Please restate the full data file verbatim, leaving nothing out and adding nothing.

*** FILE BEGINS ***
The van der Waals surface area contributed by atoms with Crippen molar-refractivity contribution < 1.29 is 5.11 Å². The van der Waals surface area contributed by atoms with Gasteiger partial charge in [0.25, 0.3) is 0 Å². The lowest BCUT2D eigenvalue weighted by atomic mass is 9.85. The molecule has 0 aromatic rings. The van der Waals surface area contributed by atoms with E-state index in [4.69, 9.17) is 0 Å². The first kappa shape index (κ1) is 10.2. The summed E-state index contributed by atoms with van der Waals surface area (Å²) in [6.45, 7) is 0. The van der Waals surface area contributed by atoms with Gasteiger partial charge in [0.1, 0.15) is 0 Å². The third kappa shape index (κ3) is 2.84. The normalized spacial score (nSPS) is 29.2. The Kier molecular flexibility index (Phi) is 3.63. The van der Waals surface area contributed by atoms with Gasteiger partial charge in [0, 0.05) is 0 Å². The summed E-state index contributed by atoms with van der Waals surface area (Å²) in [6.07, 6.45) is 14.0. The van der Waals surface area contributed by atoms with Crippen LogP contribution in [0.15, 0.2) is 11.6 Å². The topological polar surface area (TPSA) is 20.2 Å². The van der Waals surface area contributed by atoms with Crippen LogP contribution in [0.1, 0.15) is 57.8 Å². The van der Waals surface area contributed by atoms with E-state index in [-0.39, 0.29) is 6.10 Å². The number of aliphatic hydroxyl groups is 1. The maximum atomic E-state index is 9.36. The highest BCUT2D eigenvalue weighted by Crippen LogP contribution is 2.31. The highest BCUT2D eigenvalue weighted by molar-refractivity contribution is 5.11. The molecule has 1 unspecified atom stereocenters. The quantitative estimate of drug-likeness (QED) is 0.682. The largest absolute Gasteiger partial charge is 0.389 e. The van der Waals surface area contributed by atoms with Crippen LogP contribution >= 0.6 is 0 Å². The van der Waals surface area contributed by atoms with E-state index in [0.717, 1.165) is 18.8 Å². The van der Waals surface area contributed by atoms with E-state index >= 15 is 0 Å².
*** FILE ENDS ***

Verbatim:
The van der Waals surface area contributed by atoms with Crippen molar-refractivity contribution < 1.29 is 5.11 Å². The van der Waals surface area contributed by atoms with Gasteiger partial charge in [0.25, 0.3) is 0 Å². The lowest BCUT2D eigenvalue weighted by atomic mass is 9.85. The molecule has 0 aromatic rings. The van der Waals surface area contributed by atoms with E-state index in [4.69, 9.17) is 0 Å². The first kappa shape index (κ1) is 10.2. The summed E-state index contributed by atoms with van der Waals surface area (Å²) in [6.45, 7) is 0. The van der Waals surface area contributed by atoms with Gasteiger partial charge in [0.1, 0.15) is 0 Å². The third kappa shape index (κ3) is 2.84. The normalized spacial score (nSPS) is 29.2. The Kier molecular flexibility index (Phi) is 3.63. The van der Waals surface area contributed by atoms with Gasteiger partial charge in [0, 0.05) is 0 Å². The summed E-state index contributed by atoms with van der Waals surface area (Å²) in [6.07, 6.45) is 14.0. The van der Waals surface area contributed by atoms with Crippen LogP contribution in [0.15, 0.2) is 11.6 Å². The topological polar surface area (TPSA) is 20.2 Å². The van der Waals surface area contributed by atoms with Crippen LogP contribution in [0.1, 0.15) is 57.8 Å². The van der Waals surface area contributed by atoms with E-state index in [-0.39, 0.29) is 6.10 Å². The number of aliphatic hydroxyl groups is 1. The maximum atomic E-state index is 9.36. The highest BCUT2D eigenvalue weighted by Crippen LogP contribution is 2.31. The highest BCUT2D eigenvalue weighted by molar-refractivity contribution is 5.11. The molecule has 1 unspecified atom stereocenters. The quantitative estimate of drug-likeness (QED) is 0.682. The largest absolute Gasteiger partial charge is 0.389 e. The van der Waals surface area contributed by atoms with Crippen LogP contribution >= 0.6 is 0 Å². The van der Waals surface area contributed by atoms with E-state index in [0.717, 1.165) is 18.8 Å². The van der Waals surface area contributed by atoms with E-state index >= 15 is 0 Å².